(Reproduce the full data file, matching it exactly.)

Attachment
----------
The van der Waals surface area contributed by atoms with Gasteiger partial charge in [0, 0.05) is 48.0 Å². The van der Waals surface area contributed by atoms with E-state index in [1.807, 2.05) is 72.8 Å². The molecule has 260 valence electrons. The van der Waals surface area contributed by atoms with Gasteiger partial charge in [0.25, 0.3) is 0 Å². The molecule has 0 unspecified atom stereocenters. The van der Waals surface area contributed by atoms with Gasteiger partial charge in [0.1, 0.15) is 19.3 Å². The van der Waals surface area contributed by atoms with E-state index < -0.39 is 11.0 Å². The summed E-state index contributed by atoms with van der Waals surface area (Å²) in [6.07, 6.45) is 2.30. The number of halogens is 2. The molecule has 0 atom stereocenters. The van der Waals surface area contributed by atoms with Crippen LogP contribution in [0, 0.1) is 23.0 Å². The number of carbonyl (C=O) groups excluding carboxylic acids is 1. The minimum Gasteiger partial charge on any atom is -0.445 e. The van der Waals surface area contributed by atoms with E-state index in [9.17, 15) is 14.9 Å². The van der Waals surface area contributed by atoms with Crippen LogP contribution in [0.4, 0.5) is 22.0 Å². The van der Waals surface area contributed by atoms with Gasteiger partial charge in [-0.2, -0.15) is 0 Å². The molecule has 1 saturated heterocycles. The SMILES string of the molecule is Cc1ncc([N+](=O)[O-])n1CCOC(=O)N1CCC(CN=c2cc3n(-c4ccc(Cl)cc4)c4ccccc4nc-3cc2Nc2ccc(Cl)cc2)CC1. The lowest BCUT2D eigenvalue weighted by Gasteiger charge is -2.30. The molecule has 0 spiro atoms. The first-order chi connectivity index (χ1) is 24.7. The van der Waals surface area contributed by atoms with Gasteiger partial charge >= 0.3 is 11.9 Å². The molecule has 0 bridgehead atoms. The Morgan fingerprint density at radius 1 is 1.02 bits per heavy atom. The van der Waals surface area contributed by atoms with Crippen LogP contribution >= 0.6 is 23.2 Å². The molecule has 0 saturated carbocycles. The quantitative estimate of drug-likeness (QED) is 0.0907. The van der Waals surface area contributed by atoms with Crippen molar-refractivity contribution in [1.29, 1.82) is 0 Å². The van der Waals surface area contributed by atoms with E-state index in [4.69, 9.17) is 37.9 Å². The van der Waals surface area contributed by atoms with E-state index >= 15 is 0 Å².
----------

The van der Waals surface area contributed by atoms with Gasteiger partial charge in [0, 0.05) is 48.0 Å². The van der Waals surface area contributed by atoms with E-state index in [1.807, 2.05) is 72.8 Å². The molecule has 260 valence electrons. The van der Waals surface area contributed by atoms with Gasteiger partial charge in [0.25, 0.3) is 0 Å². The molecule has 0 unspecified atom stereocenters. The van der Waals surface area contributed by atoms with Gasteiger partial charge in [0.1, 0.15) is 19.3 Å². The van der Waals surface area contributed by atoms with E-state index < -0.39 is 11.0 Å². The summed E-state index contributed by atoms with van der Waals surface area (Å²) in [6.07, 6.45) is 2.30. The number of halogens is 2. The molecule has 0 atom stereocenters. The van der Waals surface area contributed by atoms with Crippen LogP contribution in [0, 0.1) is 23.0 Å². The number of carbonyl (C=O) groups excluding carboxylic acids is 1. The minimum Gasteiger partial charge on any atom is -0.445 e. The van der Waals surface area contributed by atoms with E-state index in [9.17, 15) is 14.9 Å². The van der Waals surface area contributed by atoms with Crippen LogP contribution in [0.4, 0.5) is 22.0 Å². The van der Waals surface area contributed by atoms with Gasteiger partial charge in [-0.2, -0.15) is 0 Å². The molecule has 1 saturated heterocycles. The SMILES string of the molecule is Cc1ncc([N+](=O)[O-])n1CCOC(=O)N1CCC(CN=c2cc3n(-c4ccc(Cl)cc4)c4ccccc4nc-3cc2Nc2ccc(Cl)cc2)CC1. The lowest BCUT2D eigenvalue weighted by Gasteiger charge is -2.30. The molecule has 0 spiro atoms. The first-order chi connectivity index (χ1) is 24.7. The van der Waals surface area contributed by atoms with Gasteiger partial charge >= 0.3 is 11.9 Å². The molecule has 0 bridgehead atoms. The Morgan fingerprint density at radius 1 is 1.02 bits per heavy atom. The van der Waals surface area contributed by atoms with Crippen LogP contribution >= 0.6 is 23.2 Å². The molecule has 0 saturated carbocycles. The quantitative estimate of drug-likeness (QED) is 0.0907. The van der Waals surface area contributed by atoms with Crippen molar-refractivity contribution in [1.29, 1.82) is 0 Å². The van der Waals surface area contributed by atoms with E-state index in [4.69, 9.17) is 37.9 Å². The van der Waals surface area contributed by atoms with E-state index >= 15 is 0 Å².